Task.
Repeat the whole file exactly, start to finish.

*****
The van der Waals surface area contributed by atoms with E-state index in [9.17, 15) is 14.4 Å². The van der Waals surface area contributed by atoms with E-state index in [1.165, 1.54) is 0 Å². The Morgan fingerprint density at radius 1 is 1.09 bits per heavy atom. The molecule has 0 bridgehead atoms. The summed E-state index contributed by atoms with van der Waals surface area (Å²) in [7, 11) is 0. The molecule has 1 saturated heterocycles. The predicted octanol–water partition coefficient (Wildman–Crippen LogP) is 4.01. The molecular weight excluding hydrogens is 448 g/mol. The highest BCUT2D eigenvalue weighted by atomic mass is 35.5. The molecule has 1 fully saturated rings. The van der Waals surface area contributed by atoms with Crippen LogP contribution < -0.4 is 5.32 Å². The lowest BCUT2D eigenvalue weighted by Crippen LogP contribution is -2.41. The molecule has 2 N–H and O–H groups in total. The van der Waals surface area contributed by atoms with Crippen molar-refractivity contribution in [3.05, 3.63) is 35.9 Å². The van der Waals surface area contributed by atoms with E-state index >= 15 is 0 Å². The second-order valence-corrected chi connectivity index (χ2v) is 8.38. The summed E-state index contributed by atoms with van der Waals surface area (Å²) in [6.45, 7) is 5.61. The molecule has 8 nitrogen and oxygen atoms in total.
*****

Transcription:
The van der Waals surface area contributed by atoms with E-state index in [9.17, 15) is 14.4 Å². The van der Waals surface area contributed by atoms with E-state index in [1.165, 1.54) is 0 Å². The Morgan fingerprint density at radius 1 is 1.09 bits per heavy atom. The molecule has 0 bridgehead atoms. The summed E-state index contributed by atoms with van der Waals surface area (Å²) in [7, 11) is 0. The molecule has 1 saturated heterocycles. The predicted octanol–water partition coefficient (Wildman–Crippen LogP) is 4.01. The molecular weight excluding hydrogens is 448 g/mol. The highest BCUT2D eigenvalue weighted by atomic mass is 35.5. The molecule has 1 fully saturated rings. The van der Waals surface area contributed by atoms with Crippen LogP contribution < -0.4 is 5.32 Å². The lowest BCUT2D eigenvalue weighted by Crippen LogP contribution is -2.41. The molecule has 2 N–H and O–H groups in total. The van der Waals surface area contributed by atoms with Crippen molar-refractivity contribution in [3.05, 3.63) is 35.9 Å². The van der Waals surface area contributed by atoms with E-state index >= 15 is 0 Å². The second-order valence-corrected chi connectivity index (χ2v) is 8.38. The summed E-state index contributed by atoms with van der Waals surface area (Å²) in [6.45, 7) is 5.61. The molecule has 8 nitrogen and oxygen atoms in total.